Giblet gravy is served at many Thanksgiving dinners and there is a good reason for it. It’s special. It takes longer to make then regular gravy, but its worth it.
Our version of giblet gravy has you starting off with making your giblet stock with the heart, gizzard and neck of the turkey. If you want to add more flavor to your giblet stock, add a sliced onion, one bay leaf, and a few sprigs of fresh spices like thyme, parsley, rosemary, or sage. If you are short on supplies or time, just reserve the giblet water.
Next add your turkey fat, turkey drippings, giblet stock, chicken stock and your cooked, chopped giblets and your taste buds will bring you back in time to Thanksgivings of the past.
Try our giblet gravy on our buttermilk whipped potatoes and our sliced roasted turkey recipes. For a Thanksgiving spread, make our tangy cranberry sauce, white balsamic caramelized onions, and fluffy buttermilk biscuits to go with your turkey and potatoes.
For the Giblet Stock
- turkey neck, heart and gizzard
- bay leaf, optional
- 1 medium onion sliced, optional
- 4 sprigs of fresh herbs: thyme, rosemary, sage or parsley, optional
For the Gravy
- 1/2 cup turkey fat, skimmed from the top of from the turkey drippings
- 1 1/4 cup turkey drippings, reserve extra for thinning
- 1/2 cup giblet stock, reserve extra for thinning
- 6 Tablespoons butter
- 9 Tablespoons flour
- 1/2 cup of chopped cooked giblets and neck meat
- pepper to taste
Making the Giblet Stock
- Rinse the heart, gizzard and turkey neck.
- Place in a medium sized saucepan and cover with 2 cups of filtered water.
- Optional: add the sliced onion, bay leaf and three or four sprigs of fresh spices
- Bring to a boil then simmer for one hour.
Finishing the Meat
- Chop the cooked giblets (heart and gizzard) and the turkey neck meat very small.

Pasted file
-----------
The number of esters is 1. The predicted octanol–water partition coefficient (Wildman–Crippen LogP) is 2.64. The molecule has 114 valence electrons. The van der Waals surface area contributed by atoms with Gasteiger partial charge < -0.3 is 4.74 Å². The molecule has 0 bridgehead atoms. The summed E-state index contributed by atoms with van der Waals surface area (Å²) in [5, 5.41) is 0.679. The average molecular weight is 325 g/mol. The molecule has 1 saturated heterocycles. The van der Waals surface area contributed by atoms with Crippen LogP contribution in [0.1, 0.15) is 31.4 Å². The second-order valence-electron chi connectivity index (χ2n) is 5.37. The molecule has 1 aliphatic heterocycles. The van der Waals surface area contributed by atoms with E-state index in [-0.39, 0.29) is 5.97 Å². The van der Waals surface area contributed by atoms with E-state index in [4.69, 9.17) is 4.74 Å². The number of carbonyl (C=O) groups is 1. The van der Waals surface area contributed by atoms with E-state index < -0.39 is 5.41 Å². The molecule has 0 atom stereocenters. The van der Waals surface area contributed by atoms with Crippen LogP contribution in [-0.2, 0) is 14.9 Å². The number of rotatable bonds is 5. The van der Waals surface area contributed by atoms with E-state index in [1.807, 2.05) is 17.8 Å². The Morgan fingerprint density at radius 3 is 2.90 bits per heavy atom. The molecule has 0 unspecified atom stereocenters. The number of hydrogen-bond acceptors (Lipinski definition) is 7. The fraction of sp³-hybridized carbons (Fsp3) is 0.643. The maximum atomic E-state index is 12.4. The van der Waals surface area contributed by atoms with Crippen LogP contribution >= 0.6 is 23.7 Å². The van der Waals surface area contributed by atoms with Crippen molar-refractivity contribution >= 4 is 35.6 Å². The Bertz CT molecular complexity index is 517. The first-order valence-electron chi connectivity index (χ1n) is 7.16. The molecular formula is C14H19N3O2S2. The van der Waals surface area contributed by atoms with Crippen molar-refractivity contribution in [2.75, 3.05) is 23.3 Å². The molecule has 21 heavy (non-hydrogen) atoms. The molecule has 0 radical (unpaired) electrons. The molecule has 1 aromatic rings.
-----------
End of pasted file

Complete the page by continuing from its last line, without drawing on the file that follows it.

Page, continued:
- If the giblets aren’t cooked enough, fry them in 2 Tbsp of butter for 5 minutes over medium heat.
- Put them in a small bowl to use later.
Making the Roux
- Pour the turkey drippings into a medium bowl. You should have 3 cups. Place the cooked turkey on a cutting board.
- Separate the fat from the turkey drippings by letting it sit for a while. The fat will rise to the top.
- Put the fat into a medium saucepan over medium heat. If there isn’t enough turkey fat from your cooked turkey, add butter until you have 1/2 cup.
- Gradually add your flour to your turkey drippings 1 Tbsp at a time while whisking. You will want a paste that isn’t too greasy. Once you’re happy with the consistency of your roux, cook it while whisking for 4 minutes or until your roux is a brownish color. If you want a darker gravy, cook your roux longer.
Finishing the Gravy
- Gradually pour your 1 1/4 cup of turkey drippings into the roux while whisking constantly until smooth. Continue adding 1/2 cup of the giblet stock to get the gravy to the right consistency. It’s a good idea to reserve 1/2 cup turkey drippings in case you need to thin your gravy later.
- Add two tablespoons of butter and stir.
- Next, stir in your 1/2 cup of chopped, cooked giblet and turkey neck meat.
- Do a few grinds of black pepper over the gravy.
- Simmer for 10 minutes, stirring occasionally.
- If needed, add more turkey drippings, giblet stock, or filtered water to thin out your gravy.
- When done, stir well, then pour into a gravy boat.
Here are some gravy tips:
Use chicken stock with low sodium so your gravy doesn’t taste too salty.
Lumpy: use a sieve to strain
Too thick: add giblet broth, turkey drippings broth, chicken broth or filtered water
Too pale: cook roux longer
Too thin: add equal amounts of flour and water mixed in a separate bowl, then add to the gravy